Data for: Greener Than Thou: People Who Protect the Environment are More Cooperative, Compete to Be Environmental, and Benefit from Reputation

Published: 24 August 2020| Version 1 | DOI: 10.17632/7hzcv8xtj3.1
Pat Barclay,
Jessica Barker


The two attached datafiles correspond to the manuscript "Greener Than Thou: People Who Protect the Environment are More Cooperative, Compete to Be Environmental, and Benefit from Reputation". There are four studies: one datafile for two online surveys with a Prisoner's Dilemma on Amazon Mechanical Turk (Studies 1-2) and another datafile for two in-lab Prisoner's Dilemma experiments with surveys at the end (Studies 3-4). The descriptions of the variables are in separate worksheets within each Excel file. The abstract for the paper is as follows: Abstract: Protecting the environment is a social dilemma: environmental protection benefits everyone but is individually costly. We propose that protecting the environment functions as a signal of one’s willingness to cooperate with others, and test several novel predictions from this hypothesis. We used a mathematical model to show that environmentalism can signal one’s cooperation because it indicates one’s valuation of others. We found support for this prediction in two online studies, and then conducted two laboratory studies to extend the idea that environmentalism signals one’s willingness to cooperate. Participants donated more to an environmental charity when donations were public than when anonymous, but they donated the most when competing to be chosen by an observer for a subsequent cooperative game. In other words, people competed to donate more to the environment. Bigger donors benefited, as they were subsequently chosen more often and received more cooperation from their partners. Partners benefited from choosing environmental donors: bigger donors cooperated more with subsequent partners, such that environmental donations were reliably informative about participants’ future cooperativeness. We compare multiple theories about why people behave environmentally (indirect reciprocity, signal of wealth, signal of cooperative intent), and find most support for our proposed theory that environmentalism functions to signal one’s cooperative intent. By understanding the function of environmental behaviour and stimulating competitive giving, we can increase people’s support for environmental and other charitable causes.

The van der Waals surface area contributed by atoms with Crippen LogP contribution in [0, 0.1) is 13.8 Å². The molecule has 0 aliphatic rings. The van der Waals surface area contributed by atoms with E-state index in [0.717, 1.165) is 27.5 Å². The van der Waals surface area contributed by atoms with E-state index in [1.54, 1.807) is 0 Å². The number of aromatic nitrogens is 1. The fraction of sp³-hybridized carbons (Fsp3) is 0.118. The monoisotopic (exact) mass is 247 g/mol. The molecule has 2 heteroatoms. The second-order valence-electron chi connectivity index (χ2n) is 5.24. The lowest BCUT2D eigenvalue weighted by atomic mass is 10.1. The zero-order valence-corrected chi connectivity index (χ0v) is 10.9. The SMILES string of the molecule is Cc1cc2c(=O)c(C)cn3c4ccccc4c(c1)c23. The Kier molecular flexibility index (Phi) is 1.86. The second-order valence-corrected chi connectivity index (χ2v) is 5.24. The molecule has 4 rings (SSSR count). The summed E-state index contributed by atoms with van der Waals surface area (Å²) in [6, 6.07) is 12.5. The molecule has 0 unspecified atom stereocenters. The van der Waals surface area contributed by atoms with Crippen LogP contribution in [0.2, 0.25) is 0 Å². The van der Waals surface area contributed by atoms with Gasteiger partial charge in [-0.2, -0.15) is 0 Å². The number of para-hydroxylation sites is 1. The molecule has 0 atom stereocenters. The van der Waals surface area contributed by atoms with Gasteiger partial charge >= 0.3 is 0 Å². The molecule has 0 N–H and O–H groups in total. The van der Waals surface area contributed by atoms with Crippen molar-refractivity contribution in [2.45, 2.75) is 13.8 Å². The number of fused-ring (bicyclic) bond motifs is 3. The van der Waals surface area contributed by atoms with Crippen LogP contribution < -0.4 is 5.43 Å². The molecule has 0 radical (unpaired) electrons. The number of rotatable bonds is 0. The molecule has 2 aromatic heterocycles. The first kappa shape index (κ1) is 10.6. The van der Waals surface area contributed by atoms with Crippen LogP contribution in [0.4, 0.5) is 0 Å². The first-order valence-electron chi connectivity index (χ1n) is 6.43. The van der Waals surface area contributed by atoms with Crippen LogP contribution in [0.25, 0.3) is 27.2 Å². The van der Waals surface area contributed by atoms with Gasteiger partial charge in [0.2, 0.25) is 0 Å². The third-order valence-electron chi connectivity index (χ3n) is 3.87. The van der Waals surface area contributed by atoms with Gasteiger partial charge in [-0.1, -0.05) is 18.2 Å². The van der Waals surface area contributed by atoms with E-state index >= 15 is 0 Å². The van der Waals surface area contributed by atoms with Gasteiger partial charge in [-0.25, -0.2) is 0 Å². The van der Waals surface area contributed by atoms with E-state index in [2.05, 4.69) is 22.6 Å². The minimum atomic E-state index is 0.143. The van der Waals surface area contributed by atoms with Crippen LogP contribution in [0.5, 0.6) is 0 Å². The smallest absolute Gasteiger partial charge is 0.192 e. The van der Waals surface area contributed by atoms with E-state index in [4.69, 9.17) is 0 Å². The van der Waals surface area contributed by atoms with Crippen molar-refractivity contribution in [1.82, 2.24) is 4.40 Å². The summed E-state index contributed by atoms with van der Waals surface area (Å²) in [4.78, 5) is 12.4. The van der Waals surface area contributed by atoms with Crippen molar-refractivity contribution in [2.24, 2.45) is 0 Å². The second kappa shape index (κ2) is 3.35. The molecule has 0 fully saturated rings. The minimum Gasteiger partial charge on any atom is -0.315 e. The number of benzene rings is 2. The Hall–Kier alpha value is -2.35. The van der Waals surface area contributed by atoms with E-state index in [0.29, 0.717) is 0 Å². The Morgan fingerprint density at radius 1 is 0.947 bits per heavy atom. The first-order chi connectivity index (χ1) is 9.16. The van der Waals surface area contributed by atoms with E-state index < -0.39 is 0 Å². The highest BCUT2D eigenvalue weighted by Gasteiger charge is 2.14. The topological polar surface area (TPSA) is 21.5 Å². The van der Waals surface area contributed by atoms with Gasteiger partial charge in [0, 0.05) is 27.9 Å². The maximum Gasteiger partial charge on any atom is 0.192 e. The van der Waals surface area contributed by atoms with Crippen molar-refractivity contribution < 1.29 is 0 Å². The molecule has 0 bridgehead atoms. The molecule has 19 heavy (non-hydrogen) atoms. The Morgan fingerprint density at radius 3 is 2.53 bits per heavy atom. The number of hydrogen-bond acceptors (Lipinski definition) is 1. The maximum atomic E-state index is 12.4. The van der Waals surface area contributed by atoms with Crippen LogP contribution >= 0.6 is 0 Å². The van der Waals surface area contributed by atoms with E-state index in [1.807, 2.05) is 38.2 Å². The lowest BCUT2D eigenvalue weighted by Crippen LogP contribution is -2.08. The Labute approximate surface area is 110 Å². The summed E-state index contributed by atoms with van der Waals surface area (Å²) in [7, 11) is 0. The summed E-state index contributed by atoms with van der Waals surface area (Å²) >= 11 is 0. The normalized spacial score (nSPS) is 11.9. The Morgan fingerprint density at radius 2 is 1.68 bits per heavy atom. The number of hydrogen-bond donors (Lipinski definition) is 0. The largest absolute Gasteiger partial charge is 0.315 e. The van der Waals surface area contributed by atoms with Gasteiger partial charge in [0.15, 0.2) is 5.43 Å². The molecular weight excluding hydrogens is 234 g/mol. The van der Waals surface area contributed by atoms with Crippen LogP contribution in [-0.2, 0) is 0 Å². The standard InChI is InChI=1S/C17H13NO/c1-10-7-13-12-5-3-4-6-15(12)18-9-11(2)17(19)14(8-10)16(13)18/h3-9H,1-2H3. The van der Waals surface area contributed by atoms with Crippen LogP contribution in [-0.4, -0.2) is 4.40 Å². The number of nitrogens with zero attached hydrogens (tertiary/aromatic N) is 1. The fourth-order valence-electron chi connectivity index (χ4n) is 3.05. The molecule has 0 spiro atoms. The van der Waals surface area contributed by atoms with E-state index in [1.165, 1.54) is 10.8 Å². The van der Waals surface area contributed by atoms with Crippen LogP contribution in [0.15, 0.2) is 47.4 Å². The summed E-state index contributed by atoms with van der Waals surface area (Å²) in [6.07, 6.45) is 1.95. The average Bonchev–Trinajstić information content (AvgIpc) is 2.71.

Cognitive Psychology, Social Psychology, Evolutionary Psychology, Behavioral Psychology, Experimental Economics, Cooperative Game